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Paul Felder wants to climb the lightweight ladder as quickly as possible, and he believes that bouts with either Dustin Poirier or Justin Gaethje would give him an opportunity to do so.
Coming off his split decision win over Edson Barboza at UFC 242, Felder discussed the various options he currently has in the division.
“Me and Al [Iaquinta] still have unfinished business, I love that guy, he’s awesome, but if he beats Dan Hooker, I think that’s a great matchup,” said Felder on the latest episode of MMA Fighting’s Eurobash podcast.
“Obviously, I want to fight Justin Gaethje some day, and I feel like he’s really deserving of a big fight moving forward. I’m not fighting (Donald) ‘Cowboy’ (Cerrone), so it’s very limited in terms of who is ahead of me, so we’ll see what happens from here. I don’t know, we’ll see. I’m curious to see what happens to be honest with you.”
With many 155ers throwing their name in the hat to become Conor McGregor’s next assignment, “The Irish Dragon” admits he would like the fight but stressed that he won’t beg for it.
“Fight [Conor McGregor]? I wouldn’t mind it,” Felder said. “I like making money – plus he’s up there. He’s got numbers next to his name that I want to take. If you wanna talk about that fight, you know it’s going to be goddam striking battle with me, and Conor is obviously not going to be trying to take me down either. But I’m also not one of those people that’s going to play his game and beg for something like that if I know that I’m not the guy that’s going to get it. I’m not going to go crazy trying to get it, but I would absolutely love to throw down with him.”
Felder outlined why Gaethje and Poirier are top of his list of potential future opponents.
“I would say Justin Gaethje or Dustin Poirier [are my ideal next opponents] – Dustin because he just fought for the belt,” Felder said. “If I can jump the line and skip ahead like that – I mean, sh*t. And he’s a great striker, a great boxer. That lends itself to the kind of fights that I’m used to being in and one that the fans want. Whatever happens, we’re probably getting a bonus. It would be one of those fights that goes back and forth. [It would come down to] who’s tougher and who can take the bigger shots, and those are the fights that turn me on.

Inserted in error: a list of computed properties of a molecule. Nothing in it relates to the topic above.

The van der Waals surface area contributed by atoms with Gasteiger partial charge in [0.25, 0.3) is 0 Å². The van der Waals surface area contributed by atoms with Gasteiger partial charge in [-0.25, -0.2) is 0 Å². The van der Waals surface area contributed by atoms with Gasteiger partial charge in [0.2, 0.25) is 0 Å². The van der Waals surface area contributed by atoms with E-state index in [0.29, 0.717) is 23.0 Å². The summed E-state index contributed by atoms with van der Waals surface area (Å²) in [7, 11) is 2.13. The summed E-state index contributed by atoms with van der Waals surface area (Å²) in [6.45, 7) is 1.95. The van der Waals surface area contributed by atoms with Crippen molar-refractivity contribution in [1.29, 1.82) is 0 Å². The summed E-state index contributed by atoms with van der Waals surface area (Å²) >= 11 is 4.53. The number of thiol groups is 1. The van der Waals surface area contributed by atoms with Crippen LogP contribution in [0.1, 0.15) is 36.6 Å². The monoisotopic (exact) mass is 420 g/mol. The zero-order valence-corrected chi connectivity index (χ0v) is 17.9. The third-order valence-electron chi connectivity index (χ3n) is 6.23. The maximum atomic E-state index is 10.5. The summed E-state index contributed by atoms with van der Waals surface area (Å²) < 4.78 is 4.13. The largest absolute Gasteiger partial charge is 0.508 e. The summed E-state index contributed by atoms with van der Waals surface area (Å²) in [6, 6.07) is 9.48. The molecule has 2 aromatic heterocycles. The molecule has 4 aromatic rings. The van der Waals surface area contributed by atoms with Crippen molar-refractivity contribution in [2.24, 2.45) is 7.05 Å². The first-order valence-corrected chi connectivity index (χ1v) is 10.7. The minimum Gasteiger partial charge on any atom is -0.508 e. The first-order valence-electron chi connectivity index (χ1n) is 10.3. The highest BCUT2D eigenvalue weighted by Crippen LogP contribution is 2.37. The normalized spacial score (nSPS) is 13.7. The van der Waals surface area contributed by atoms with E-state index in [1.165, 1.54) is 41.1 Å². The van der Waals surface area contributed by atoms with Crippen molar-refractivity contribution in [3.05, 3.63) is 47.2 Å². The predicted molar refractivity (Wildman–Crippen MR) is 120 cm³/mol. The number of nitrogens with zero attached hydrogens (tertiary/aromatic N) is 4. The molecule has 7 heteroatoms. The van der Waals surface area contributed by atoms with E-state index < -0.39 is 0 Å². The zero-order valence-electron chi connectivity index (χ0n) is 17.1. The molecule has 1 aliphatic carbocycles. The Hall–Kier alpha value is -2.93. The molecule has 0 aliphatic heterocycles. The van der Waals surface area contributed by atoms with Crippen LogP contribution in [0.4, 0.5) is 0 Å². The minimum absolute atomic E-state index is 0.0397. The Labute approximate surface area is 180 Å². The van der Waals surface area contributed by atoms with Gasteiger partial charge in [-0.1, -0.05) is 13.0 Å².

“Justin is just a savage, man. Like I said, I don’t call this guy out because I have anything against him. You just saw what he did to one of my friends, ‘Cowboy.’ I would love to get in there and test myself, because I do feel that the guy is going to be fighting for a world title some day. These are the guys you have to beat. You have to beat the toughest guys out there, because if I can’t beat these guys, I’ll have no chance against Khabib – he’s able to out-wrestle everybody.”
Former two-division champion Daniel Cormier wants to end his career on a high note by winning a trilogy against Stipe Miocic. And he hopes to do it at UFC 245.
One month after Miocic defeated Cormier for the UFC heavyweight belt, “DC” confirmed he’s pushing for a rematch with the champ on Dec. 14. And it will be his last fight.
“I’m going to fight this guy again, and my intention is to fight him in the right way,” Cormier said on Ariel Helwani’s MMA Show. “Hopefully that’s enough to get my hand raised.
“But I’ll go fight him again, (and) win or lose, I’m not fighting again. This will be the only time I ever step foot in the Octagon again.”
Questions surrounded Cormier’s future after his loss of the belt, which came after a strong early effort was met by a brilliant Miocic comeback at UFC 241.
Cormier said he would consult with his family before deciding whether or not to continue his career. He’s previously declared he’d retire before he turned 40; he celebrated that milestone in March.
UFC president Dana White confirmed last week a pending trilogy between Cormier and Miocic; the UFC executive said the champ is healing from the title-winning fight—the second time he’s held UFC gold—and will return after that.
UFC 245 takes place at T-Mobile Arena in Las Vegas, a venue where Cormier has had great fortune. In July 2018, he knocked out Miocic there to become the second two-division champ in the sport’s history.